Bankruptcy Case Winds Down For Felonious Exec, Steve Clary

As convicted felon Roger Stephen “Steve” Clary of Little Rock awaits sentencing in U.S. District Court for one count of mail fraud, his bankruptcy case is nearing an end.

Clary, 60, filed for Chapter 7 bankruptcy protection in July 2010 and listed $168.6 million in debt and only $1.4 million in assets, which was mainly his $1.2 million, 7,200-SF home in the gated Hickory Hills neighborhood in west Little Rock.

Reached at the home last week, the Little Rock businessman declined a request for an interview.

“We simply don’t discuss these things in the paper,” he said. “You need to write your story and say what you will.”

Attorney Frederick Wetzel III of Little Rock, who is representing Clary and his wife, Cynthia, said last week that most of the couple’s debts were discharged, except two totaling nearly $7.6 million. He said the case is still open and referred questions to U.S. Bankruptcy Trustee Randy Rice. Rice didn’t return several calls seeking comment.

The Clarys received a discharge from bankruptcy in December 2011, but that order was withdrawn in May 2012 after it was discovered that the Clarys didn’t complete a required financial management course. The filing indicates that the couple still hasn’t completed the course.

The largest debt that wasn’t discharged is owed to Waterford Investors LLC of Oklahoma City, which sued Clary in bankruptcy court to prevent him from discharging a debt of $6 million and alleged that he committed fraud. Clary agreed to the amount and a judgment was entered in May 2011.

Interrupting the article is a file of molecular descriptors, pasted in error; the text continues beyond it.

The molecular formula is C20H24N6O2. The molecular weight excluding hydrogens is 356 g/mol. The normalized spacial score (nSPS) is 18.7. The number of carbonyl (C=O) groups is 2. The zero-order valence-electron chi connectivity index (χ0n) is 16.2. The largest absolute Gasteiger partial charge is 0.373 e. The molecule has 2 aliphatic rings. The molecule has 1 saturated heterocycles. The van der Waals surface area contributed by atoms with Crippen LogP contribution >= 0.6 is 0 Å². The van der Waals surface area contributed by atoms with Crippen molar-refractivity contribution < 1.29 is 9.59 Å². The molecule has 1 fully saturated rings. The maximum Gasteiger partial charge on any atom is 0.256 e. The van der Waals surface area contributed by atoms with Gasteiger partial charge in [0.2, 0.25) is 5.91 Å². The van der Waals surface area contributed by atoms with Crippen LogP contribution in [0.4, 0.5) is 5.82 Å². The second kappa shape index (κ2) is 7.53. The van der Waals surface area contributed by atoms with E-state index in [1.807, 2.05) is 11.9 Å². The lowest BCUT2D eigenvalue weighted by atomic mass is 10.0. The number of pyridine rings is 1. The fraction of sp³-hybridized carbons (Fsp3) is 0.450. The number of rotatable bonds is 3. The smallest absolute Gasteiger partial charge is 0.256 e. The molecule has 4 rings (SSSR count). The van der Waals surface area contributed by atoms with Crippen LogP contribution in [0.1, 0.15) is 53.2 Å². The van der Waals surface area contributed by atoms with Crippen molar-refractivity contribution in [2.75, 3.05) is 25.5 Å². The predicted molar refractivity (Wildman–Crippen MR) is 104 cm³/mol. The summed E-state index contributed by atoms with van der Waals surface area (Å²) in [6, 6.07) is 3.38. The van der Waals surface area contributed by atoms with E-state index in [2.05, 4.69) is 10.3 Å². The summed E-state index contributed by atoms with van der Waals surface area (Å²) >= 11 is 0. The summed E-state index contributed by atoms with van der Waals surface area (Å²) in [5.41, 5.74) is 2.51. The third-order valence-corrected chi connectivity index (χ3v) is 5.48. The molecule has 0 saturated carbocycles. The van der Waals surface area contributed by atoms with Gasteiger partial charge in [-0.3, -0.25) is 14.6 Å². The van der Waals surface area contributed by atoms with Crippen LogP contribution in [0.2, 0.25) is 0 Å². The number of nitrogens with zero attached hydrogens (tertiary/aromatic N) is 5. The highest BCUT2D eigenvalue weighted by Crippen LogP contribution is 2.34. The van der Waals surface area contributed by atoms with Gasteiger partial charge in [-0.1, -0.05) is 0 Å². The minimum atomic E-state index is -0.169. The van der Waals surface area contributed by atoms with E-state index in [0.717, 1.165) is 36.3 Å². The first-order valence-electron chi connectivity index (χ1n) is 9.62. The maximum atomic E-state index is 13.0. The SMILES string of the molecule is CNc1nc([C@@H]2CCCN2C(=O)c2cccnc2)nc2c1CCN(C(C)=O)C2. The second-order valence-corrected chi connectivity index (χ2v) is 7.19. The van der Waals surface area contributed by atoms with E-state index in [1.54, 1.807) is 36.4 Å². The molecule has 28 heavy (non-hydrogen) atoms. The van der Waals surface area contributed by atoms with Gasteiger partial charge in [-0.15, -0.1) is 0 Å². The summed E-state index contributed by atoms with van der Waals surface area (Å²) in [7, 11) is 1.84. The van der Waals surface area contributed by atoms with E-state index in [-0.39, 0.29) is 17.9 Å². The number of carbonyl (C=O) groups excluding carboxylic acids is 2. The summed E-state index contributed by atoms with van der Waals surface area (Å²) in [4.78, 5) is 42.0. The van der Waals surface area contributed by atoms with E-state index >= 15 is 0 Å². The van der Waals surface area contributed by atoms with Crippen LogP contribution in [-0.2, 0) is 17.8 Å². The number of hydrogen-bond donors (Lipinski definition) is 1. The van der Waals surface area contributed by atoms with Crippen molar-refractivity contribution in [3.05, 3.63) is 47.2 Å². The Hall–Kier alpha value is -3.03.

Waterford’s attorney, Stephen Moriarty of Oklahoma City, said last week that he didn’t think Waterford has been paid any money. But Moriarty said that Waterford can continue to pursue the debt even after the Clarys’ bankruptcy is closed until it’s paid.

Still, there’s not much hope that unsecured creditors, which held $138.5 million in claims, will receive money from the Clarys after his assets, which represented just $14,100 in personal property, have been distributed.

“If you look at the bankruptcy schedules, there doesn’t look like there was anything of significant value that wasn’t pledged or mortgaged to a specific creditor,” Moriarty said.

The other debt that won’t be discharged is related to a $4.5 million loan he received in 2008 from Banc of America Leasing & Capital LLC. That loan is also the basis of the federal criminal charge to which Clary pleaded guilty on Feb. 7.

The money was supposed to go to one of Clary’s companies, Destination Ventures, to buy and customize six buses for lease. But Clary “directed the vendor who was to outfit the buses to redistribute the funds once the vendor received them,” according to a news release from the U.S. Attorney’s Office in Little Rock.

The vendor did as he was told, and $1.595 million of the loan proceeds went to companies in which Clary had a financial interest, but not for the buses.

In July 2010, Clary was indicted by a federal grand jury on four counts of wire fraud and one count of mail fraud in connection with misappropriating the funds.

Under the plea deal, the four counts of wire fraud were dismissed. Clary could face up to 30 years in federal prison and a $1 million fine, but the terms of his plea deal suggest that the sentencing guidelines will call for 33 to 41 months in prison. The judge in the case, U.S. District Judge J. Leon Holmes, does not have to abide by the guidelines.